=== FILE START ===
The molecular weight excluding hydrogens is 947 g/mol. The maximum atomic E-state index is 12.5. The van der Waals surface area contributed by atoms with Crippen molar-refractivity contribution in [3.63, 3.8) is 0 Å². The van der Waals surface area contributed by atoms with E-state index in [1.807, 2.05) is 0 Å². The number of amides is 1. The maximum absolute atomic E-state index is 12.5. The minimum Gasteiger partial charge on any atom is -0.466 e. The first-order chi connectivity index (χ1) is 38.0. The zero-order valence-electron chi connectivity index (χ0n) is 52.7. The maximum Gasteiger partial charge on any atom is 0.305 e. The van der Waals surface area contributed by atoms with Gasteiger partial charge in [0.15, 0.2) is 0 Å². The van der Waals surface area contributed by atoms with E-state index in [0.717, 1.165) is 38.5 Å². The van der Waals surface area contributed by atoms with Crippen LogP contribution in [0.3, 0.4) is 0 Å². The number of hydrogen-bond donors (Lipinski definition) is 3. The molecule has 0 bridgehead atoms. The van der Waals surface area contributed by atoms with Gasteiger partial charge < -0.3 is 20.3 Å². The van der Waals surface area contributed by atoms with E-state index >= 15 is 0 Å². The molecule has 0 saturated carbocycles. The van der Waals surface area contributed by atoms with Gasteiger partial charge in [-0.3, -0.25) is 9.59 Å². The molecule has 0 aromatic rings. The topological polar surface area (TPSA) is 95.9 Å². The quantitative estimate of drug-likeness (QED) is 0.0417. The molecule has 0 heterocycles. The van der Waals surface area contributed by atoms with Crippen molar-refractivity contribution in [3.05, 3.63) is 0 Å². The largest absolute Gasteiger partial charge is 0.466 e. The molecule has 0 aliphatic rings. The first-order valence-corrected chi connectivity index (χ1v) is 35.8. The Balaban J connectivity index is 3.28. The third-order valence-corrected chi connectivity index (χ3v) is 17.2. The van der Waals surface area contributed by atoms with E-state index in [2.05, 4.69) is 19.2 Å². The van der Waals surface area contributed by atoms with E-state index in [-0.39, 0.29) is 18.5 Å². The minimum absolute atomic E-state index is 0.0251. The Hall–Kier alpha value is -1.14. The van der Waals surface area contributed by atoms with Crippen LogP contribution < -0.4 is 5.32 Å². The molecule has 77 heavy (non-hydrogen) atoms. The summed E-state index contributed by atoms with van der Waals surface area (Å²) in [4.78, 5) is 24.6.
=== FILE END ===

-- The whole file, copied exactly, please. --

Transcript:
The molecular weight excluding hydrogens is 947 g/mol. The maximum atomic E-state index is 12.5. The van der Waals surface area contributed by atoms with Crippen molar-refractivity contribution in [3.63, 3.8) is 0 Å². The van der Waals surface area contributed by atoms with E-state index in [1.807, 2.05) is 0 Å². The number of amides is 1. The maximum absolute atomic E-state index is 12.5. The minimum Gasteiger partial charge on any atom is -0.466 e. The first-order chi connectivity index (χ1) is 38.0. The zero-order valence-electron chi connectivity index (χ0n) is 52.7. The maximum Gasteiger partial charge on any atom is 0.305 e. The van der Waals surface area contributed by atoms with Gasteiger partial charge in [0.15, 0.2) is 0 Å². The van der Waals surface area contributed by atoms with E-state index in [0.717, 1.165) is 38.5 Å². The van der Waals surface area contributed by atoms with Crippen LogP contribution in [0.3, 0.4) is 0 Å². The number of hydrogen-bond donors (Lipinski definition) is 3. The molecule has 0 bridgehead atoms. The van der Waals surface area contributed by atoms with Gasteiger partial charge < -0.3 is 20.3 Å². The van der Waals surface area contributed by atoms with E-state index >= 15 is 0 Å². The molecule has 0 saturated carbocycles. The van der Waals surface area contributed by atoms with Gasteiger partial charge in [-0.3, -0.25) is 9.59 Å². The molecule has 0 aromatic rings. The topological polar surface area (TPSA) is 95.9 Å². The quantitative estimate of drug-likeness (QED) is 0.0417. The molecule has 0 heterocycles. The van der Waals surface area contributed by atoms with Crippen molar-refractivity contribution in [3.05, 3.63) is 0 Å². The largest absolute Gasteiger partial charge is 0.466 e. The molecule has 0 aliphatic rings. The first-order valence-corrected chi connectivity index (χ1v) is 35.8. The Balaban J connectivity index is 3.28. The third-order valence-corrected chi connectivity index (χ3v) is 17.2. The van der Waals surface area contributed by atoms with E-state index in [2.05, 4.69) is 19.2 Å². The van der Waals surface area contributed by atoms with E-state index in [-0.39, 0.29) is 18.5 Å². The minimum absolute atomic E-state index is 0.0251. The Hall–Kier alpha value is -1.14. The van der Waals surface area contributed by atoms with Crippen LogP contribution < -0.4 is 5.32 Å². The molecule has 77 heavy (non-hydrogen) atoms. The summed E-state index contributed by atoms with van der Waals surface area (Å²) in [4.78, 5) is 24.6.